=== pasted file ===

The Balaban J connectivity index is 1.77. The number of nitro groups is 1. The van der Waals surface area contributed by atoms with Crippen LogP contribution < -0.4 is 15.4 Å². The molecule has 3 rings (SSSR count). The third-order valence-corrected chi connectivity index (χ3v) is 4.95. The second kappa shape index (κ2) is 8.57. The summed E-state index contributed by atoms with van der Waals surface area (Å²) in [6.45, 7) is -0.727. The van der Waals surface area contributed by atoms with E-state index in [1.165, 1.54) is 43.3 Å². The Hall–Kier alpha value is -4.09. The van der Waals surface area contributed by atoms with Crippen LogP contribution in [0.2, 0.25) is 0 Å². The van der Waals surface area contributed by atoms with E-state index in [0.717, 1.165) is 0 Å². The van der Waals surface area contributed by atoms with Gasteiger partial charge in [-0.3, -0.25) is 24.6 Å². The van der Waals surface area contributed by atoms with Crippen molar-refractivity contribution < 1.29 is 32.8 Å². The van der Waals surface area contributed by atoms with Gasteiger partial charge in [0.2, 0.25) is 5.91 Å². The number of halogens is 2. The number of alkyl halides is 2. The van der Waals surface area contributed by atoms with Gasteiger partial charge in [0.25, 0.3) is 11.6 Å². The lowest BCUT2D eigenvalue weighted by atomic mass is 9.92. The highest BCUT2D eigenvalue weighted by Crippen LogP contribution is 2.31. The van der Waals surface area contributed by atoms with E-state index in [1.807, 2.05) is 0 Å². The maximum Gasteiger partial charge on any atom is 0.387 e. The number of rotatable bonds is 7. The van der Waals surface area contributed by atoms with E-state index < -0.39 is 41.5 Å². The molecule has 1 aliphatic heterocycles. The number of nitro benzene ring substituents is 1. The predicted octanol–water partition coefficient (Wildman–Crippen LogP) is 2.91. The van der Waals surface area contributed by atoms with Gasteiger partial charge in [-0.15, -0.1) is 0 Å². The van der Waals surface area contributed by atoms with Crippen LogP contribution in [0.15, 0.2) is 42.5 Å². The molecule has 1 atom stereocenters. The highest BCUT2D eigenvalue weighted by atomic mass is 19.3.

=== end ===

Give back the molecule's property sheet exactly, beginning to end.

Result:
The Balaban J connectivity index is 1.77. The number of nitro groups is 1. The van der Waals surface area contributed by atoms with Crippen LogP contribution < -0.4 is 15.4 Å². The molecule has 3 rings (SSSR count). The third-order valence-corrected chi connectivity index (χ3v) is 4.95. The second kappa shape index (κ2) is 8.57. The summed E-state index contributed by atoms with van der Waals surface area (Å²) in [6.45, 7) is -0.727. The van der Waals surface area contributed by atoms with E-state index in [1.165, 1.54) is 43.3 Å². The Hall–Kier alpha value is -4.09. The van der Waals surface area contributed by atoms with Crippen LogP contribution in [0.2, 0.25) is 0 Å². The van der Waals surface area contributed by atoms with E-state index in [0.717, 1.165) is 0 Å². The van der Waals surface area contributed by atoms with Gasteiger partial charge in [-0.3, -0.25) is 24.6 Å². The van der Waals surface area contributed by atoms with Crippen molar-refractivity contribution < 1.29 is 32.8 Å². The van der Waals surface area contributed by atoms with Gasteiger partial charge in [0.2, 0.25) is 5.91 Å². The number of halogens is 2. The number of alkyl halides is 2. The van der Waals surface area contributed by atoms with Gasteiger partial charge in [0.25, 0.3) is 11.6 Å². The lowest BCUT2D eigenvalue weighted by atomic mass is 9.92. The highest BCUT2D eigenvalue weighted by Crippen LogP contribution is 2.31. The van der Waals surface area contributed by atoms with E-state index in [1.807, 2.05) is 0 Å². The maximum Gasteiger partial charge on any atom is 0.387 e. The number of rotatable bonds is 7. The van der Waals surface area contributed by atoms with E-state index < -0.39 is 41.5 Å². The molecule has 1 aliphatic heterocycles. The number of nitro benzene ring substituents is 1. The predicted octanol–water partition coefficient (Wildman–Crippen LogP) is 2.91. The van der Waals surface area contributed by atoms with Gasteiger partial charge in [-0.15, -0.1) is 0 Å². The van der Waals surface area contributed by atoms with Crippen LogP contribution in [0.15, 0.2) is 42.5 Å². The molecule has 1 atom stereocenters. The highest BCUT2D eigenvalue weighted by atomic mass is 19.3.